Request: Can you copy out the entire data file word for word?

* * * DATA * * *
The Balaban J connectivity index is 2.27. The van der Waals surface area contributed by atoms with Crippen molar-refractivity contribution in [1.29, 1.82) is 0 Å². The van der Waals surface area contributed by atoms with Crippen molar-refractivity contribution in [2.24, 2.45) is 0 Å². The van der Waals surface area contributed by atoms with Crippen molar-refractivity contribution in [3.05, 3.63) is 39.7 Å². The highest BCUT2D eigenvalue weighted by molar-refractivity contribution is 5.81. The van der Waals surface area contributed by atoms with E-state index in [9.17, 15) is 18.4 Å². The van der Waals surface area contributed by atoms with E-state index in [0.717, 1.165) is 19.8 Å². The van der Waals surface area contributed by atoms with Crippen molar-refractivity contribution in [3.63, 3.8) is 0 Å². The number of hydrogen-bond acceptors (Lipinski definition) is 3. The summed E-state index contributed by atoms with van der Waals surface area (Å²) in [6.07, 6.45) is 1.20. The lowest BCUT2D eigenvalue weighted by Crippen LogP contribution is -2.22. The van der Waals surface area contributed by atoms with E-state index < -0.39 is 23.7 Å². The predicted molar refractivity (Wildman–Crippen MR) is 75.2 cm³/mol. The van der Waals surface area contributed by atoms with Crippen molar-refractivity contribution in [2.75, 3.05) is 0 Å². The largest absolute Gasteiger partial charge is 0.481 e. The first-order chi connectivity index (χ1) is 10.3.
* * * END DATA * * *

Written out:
The Balaban J connectivity index is 2.27. The van der Waals surface area contributed by atoms with Crippen molar-refractivity contribution in [1.29, 1.82) is 0 Å². The van der Waals surface area contributed by atoms with Crippen molar-refractivity contribution in [2.24, 2.45) is 0 Å². The van der Waals surface area contributed by atoms with Crippen molar-refractivity contribution in [3.05, 3.63) is 39.7 Å². The highest BCUT2D eigenvalue weighted by molar-refractivity contribution is 5.81. The van der Waals surface area contributed by atoms with E-state index in [9.17, 15) is 18.4 Å². The van der Waals surface area contributed by atoms with E-state index in [0.717, 1.165) is 19.8 Å². The van der Waals surface area contributed by atoms with Crippen molar-refractivity contribution in [3.63, 3.8) is 0 Å². The number of hydrogen-bond acceptors (Lipinski definition) is 3. The summed E-state index contributed by atoms with van der Waals surface area (Å²) in [6.07, 6.45) is 1.20. The lowest BCUT2D eigenvalue weighted by Crippen LogP contribution is -2.22. The van der Waals surface area contributed by atoms with E-state index < -0.39 is 23.7 Å². The predicted molar refractivity (Wildman–Crippen MR) is 75.2 cm³/mol. The van der Waals surface area contributed by atoms with Crippen molar-refractivity contribution in [2.75, 3.05) is 0 Å². The largest absolute Gasteiger partial charge is 0.481 e. The first-order chi connectivity index (χ1) is 10.3.